Judith Arnold: First-Rate Second-Borns


I often wondered whether my sons read up on birth order theory while still in the womb.

Embodying the theory, my first-born has always been a striver, an achiever, a perfectionist. When, at about a year old, he started talking, he spoke in complete paragraphs, using multisyllabic words. A straight-A student, he was elected to Phi Beta Kappa in college and went on to graduate from Harvard Law School. This is what first-borns are supposed to be like.

My younger son has generally leaned more toward the gonzo end of the behavioral scale. He refused to start talking until he was two. (He claims this is because his brother never shut up and gave him a chance to speak.) He’s smart, but if a subject in school didn’t interest him, he blew it off. As a child, he was fearless, figuring out how to do wheelies on his bicycle at five years of age, figuring out how to navigate moguls the second time he strapped on skis. But he was in awe of his big brother, always trying to keep up, always measuring himself against his brother and fearing he fell short.

They fought. They’re siblings, after all. But they were and are very close. They love each other in a way only siblings can.

When they were growing up, my first-born complained that I invariably took his brother’s side in their disputes—because I, too, am a second-born. This complaint was groundless, but my budding-lawyer son, lacking a better defense, tried to persuade an imaginary jury that we second-borns had formed some sort of alliance and were prejudiced against first-borns.

Unlike my sons, my sister and I didn’t quite fit the standard first-born/second-born template. I was determined not to let her overshadow me—and it would have been easy for her to do so, given how brightly she glowed. She was beautiful in an era where beauty was the most important attribute for a girl. I knew I could never be as pretty as she was, so I opted to be brainy. She was a good student, so I labored to be a better student. She was graceful, and there was no way I could ever be graceful, so I didn’t even try. She was often described as ladylike. That word has never applied to me.

But like my sons, my sister and I were close. Our lives moved in different directions, but we loved each other fiercely. Twenty-four years after she died of cancer, I still miss her every day.

Having grown up a second child, and then having watched the dynamics of my sons’ relationship, I wanted to write a novel that dealt with what it means to be a second-born. In fact, the original version of One Small Favor was titled “Seconds.” To me, that word implies lower quality—second-rate, second-class—a self-image many second-borns have when they compare themselves to their radiant older siblings. But I realized that my initial approach to the story, beginning when Annie, the novel’s second-born heroine, was a teenager, didn’t work. The title didn’t work, either.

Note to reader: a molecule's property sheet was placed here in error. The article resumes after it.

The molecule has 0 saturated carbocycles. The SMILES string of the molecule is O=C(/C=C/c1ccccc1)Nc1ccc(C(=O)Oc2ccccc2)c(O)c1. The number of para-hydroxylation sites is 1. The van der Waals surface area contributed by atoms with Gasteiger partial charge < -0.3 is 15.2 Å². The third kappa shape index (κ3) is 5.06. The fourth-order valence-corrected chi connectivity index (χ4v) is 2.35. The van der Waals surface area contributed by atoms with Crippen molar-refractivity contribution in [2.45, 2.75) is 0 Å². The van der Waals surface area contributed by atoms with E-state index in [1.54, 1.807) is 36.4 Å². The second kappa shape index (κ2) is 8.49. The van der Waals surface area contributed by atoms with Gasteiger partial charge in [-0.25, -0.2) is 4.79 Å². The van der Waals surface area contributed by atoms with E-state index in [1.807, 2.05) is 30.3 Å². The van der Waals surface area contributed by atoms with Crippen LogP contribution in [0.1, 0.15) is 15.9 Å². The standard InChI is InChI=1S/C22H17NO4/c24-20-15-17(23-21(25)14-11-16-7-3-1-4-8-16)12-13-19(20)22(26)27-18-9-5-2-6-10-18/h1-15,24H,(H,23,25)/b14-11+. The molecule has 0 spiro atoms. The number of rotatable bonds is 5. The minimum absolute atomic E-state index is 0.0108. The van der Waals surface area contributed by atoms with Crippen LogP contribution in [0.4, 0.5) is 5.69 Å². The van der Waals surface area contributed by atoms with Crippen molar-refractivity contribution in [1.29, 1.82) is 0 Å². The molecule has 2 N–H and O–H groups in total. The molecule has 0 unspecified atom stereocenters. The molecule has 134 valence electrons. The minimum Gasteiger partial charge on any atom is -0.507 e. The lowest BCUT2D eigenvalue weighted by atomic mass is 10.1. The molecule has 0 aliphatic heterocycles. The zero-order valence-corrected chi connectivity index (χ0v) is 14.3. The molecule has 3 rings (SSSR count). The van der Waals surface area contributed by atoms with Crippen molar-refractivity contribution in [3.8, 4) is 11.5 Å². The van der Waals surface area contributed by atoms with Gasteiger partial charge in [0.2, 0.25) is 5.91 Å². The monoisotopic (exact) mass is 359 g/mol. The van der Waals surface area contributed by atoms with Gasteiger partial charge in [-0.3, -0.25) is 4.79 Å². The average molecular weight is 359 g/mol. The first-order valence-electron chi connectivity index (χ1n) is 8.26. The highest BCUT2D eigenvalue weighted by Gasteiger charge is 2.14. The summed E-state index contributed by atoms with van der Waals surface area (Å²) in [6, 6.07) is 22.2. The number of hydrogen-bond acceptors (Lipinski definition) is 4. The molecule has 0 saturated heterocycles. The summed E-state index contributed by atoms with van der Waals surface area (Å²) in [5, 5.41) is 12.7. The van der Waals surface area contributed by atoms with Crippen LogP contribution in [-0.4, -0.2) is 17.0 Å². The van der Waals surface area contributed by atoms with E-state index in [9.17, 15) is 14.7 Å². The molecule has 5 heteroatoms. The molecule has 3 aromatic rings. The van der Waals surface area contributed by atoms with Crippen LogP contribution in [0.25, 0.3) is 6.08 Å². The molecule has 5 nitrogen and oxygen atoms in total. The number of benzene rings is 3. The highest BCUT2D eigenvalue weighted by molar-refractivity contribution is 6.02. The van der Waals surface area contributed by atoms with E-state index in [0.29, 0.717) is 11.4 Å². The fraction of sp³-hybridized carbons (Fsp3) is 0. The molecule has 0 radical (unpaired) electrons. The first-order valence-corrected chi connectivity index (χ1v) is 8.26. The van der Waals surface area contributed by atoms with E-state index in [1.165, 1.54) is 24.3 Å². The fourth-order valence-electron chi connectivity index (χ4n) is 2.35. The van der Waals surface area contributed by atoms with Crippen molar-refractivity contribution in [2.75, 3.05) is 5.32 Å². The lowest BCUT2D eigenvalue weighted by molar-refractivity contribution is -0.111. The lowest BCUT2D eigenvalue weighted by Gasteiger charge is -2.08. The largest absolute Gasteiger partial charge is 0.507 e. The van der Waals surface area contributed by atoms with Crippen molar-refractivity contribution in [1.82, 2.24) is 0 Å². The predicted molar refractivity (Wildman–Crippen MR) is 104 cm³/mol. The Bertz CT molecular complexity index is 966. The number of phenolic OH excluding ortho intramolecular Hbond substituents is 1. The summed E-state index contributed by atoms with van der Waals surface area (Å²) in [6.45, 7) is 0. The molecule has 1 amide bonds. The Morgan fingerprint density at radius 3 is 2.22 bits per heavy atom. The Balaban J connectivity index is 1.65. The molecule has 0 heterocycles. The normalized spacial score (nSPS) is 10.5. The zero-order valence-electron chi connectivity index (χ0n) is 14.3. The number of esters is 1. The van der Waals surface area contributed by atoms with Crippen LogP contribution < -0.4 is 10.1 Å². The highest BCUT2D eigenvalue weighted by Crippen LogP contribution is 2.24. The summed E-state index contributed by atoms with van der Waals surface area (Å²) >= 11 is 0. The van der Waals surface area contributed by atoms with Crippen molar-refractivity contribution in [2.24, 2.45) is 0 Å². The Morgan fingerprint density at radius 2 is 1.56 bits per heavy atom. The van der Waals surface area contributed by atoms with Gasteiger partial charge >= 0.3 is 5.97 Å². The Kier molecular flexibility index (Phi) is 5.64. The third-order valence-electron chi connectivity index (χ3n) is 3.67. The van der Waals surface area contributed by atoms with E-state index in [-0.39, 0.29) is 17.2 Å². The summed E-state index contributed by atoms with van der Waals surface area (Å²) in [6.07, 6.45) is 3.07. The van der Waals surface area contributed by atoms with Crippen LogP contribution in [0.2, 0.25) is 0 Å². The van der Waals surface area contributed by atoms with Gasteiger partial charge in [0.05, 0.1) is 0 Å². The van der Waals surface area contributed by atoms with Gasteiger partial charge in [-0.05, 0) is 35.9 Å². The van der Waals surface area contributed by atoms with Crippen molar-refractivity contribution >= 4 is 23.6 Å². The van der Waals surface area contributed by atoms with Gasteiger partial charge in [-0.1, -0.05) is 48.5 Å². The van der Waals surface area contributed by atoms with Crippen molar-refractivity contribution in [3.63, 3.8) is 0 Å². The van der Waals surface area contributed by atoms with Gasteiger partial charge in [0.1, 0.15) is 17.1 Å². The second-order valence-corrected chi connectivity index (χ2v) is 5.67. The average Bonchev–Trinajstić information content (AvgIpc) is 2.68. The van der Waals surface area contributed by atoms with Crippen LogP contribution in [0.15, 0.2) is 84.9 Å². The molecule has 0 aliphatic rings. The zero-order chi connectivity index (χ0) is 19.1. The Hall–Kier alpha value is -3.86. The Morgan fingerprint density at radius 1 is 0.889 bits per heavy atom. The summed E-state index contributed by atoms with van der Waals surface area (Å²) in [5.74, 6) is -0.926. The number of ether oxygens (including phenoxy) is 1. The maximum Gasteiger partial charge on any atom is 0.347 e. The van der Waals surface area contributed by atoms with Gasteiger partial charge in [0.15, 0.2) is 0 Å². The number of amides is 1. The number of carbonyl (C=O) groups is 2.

Sometimes, a story sits in front of an author like a blazing campfire, and the author has to figure out how to approach it. Come at it from this angle, and the author might get burned. Come at it from that angle, and the author might extinguish the flames.

I finally figured out the right approach for Annie’s story. Unlike me and my second-born son, Annie has a difficult relationship with her older sibling. Her parents did favor their first-born, because she was perfect. Annie isn’t as pretty, isn’t as successful, isn’t as lucky in love, and definitely isn’t as graceful. Yet she’s a wonderful person. And when it falls to her to keep her sister’s perfect world from collapsing, she rises to the occasion and discovers that maybe she’s not a second-rate, second-class “second,” after all. Maybe, in her own way, she’s just as special as her magnificent older sister.

We can’t change our birth order or its impact on us. But we can change our perceptions of ourselves. We can discover our own strengths and celebrate them. I’m not as gonzo as my younger son is, and I will never have gorgeous hazel eyes like my sister’s. But that’s okay. What I do have—and will always carry in my heart—is her love, and my love for her. I dedicated One Small Favor to her, and I can imagine what she would have said if she’d had the chance to read it: “Honestly, being graceful isn’t important. What’s important is being true to yourself.”


 

About the Author...


USA Today bestselling author Judith Arnold knew she wanted to be a writer by the time she was four. She loved making up stories (not exactly the same thing as lying) and enjoying the adventures of her fictional characters. With more than eight-five published novels to her name, she has been able to live her dream. Four of Judith's novels have received awards from RT Book Reviews Magazine (for Best Harlequin American Romance, Best Harlequin Superromance, Best Series Romance Novel and Best Contemporary Romance Novel) and she's a three-time finalist for Romance Writers of America's RITA Award. Her novel Love In Bloom's was named one of the best books of the year by Publishers Weekly. A New York native, Judith lives in New England.







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